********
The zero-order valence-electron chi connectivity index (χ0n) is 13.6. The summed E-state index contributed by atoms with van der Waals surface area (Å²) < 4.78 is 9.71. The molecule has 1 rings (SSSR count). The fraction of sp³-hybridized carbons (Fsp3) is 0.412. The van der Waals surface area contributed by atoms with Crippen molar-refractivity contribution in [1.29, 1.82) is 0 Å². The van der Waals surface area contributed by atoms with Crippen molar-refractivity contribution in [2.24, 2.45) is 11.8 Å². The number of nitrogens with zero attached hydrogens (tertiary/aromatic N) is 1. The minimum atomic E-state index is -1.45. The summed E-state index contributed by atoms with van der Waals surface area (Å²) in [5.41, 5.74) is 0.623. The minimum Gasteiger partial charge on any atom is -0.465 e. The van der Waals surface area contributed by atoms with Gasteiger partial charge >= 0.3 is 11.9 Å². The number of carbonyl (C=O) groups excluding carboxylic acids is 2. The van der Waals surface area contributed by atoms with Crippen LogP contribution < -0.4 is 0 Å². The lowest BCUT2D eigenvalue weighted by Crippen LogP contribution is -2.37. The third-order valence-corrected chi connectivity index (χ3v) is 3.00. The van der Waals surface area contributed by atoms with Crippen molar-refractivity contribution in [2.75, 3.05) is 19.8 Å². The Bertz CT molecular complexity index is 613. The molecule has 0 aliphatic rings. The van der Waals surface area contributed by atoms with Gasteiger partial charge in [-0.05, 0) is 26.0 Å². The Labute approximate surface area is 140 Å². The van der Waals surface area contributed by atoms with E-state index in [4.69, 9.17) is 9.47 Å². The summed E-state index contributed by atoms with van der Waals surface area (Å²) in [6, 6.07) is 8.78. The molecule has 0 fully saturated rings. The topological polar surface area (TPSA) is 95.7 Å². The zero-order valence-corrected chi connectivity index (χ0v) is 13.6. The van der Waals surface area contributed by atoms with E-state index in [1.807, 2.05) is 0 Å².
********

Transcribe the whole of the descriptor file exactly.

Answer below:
The zero-order valence-electron chi connectivity index (χ0n) is 13.6. The summed E-state index contributed by atoms with van der Waals surface area (Å²) < 4.78 is 9.71. The molecule has 1 rings (SSSR count). The fraction of sp³-hybridized carbons (Fsp3) is 0.412. The van der Waals surface area contributed by atoms with Crippen molar-refractivity contribution in [1.29, 1.82) is 0 Å². The van der Waals surface area contributed by atoms with Crippen molar-refractivity contribution in [2.24, 2.45) is 11.8 Å². The number of nitrogens with zero attached hydrogens (tertiary/aromatic N) is 1. The minimum atomic E-state index is -1.45. The summed E-state index contributed by atoms with van der Waals surface area (Å²) in [5.41, 5.74) is 0.623. The minimum Gasteiger partial charge on any atom is -0.465 e. The van der Waals surface area contributed by atoms with Gasteiger partial charge >= 0.3 is 11.9 Å². The number of carbonyl (C=O) groups excluding carboxylic acids is 2. The van der Waals surface area contributed by atoms with Crippen LogP contribution < -0.4 is 0 Å². The lowest BCUT2D eigenvalue weighted by Crippen LogP contribution is -2.37. The third-order valence-corrected chi connectivity index (χ3v) is 3.00. The van der Waals surface area contributed by atoms with Crippen molar-refractivity contribution in [2.75, 3.05) is 19.8 Å². The Bertz CT molecular complexity index is 613. The molecule has 0 aliphatic rings. The van der Waals surface area contributed by atoms with Gasteiger partial charge in [-0.05, 0) is 26.0 Å². The Labute approximate surface area is 140 Å². The van der Waals surface area contributed by atoms with E-state index in [4.69, 9.17) is 9.47 Å². The summed E-state index contributed by atoms with van der Waals surface area (Å²) in [6, 6.07) is 8.78. The molecule has 0 fully saturated rings. The topological polar surface area (TPSA) is 95.7 Å². The zero-order valence-corrected chi connectivity index (χ0v) is 13.6. The van der Waals surface area contributed by atoms with E-state index in [1.807, 2.05) is 0 Å².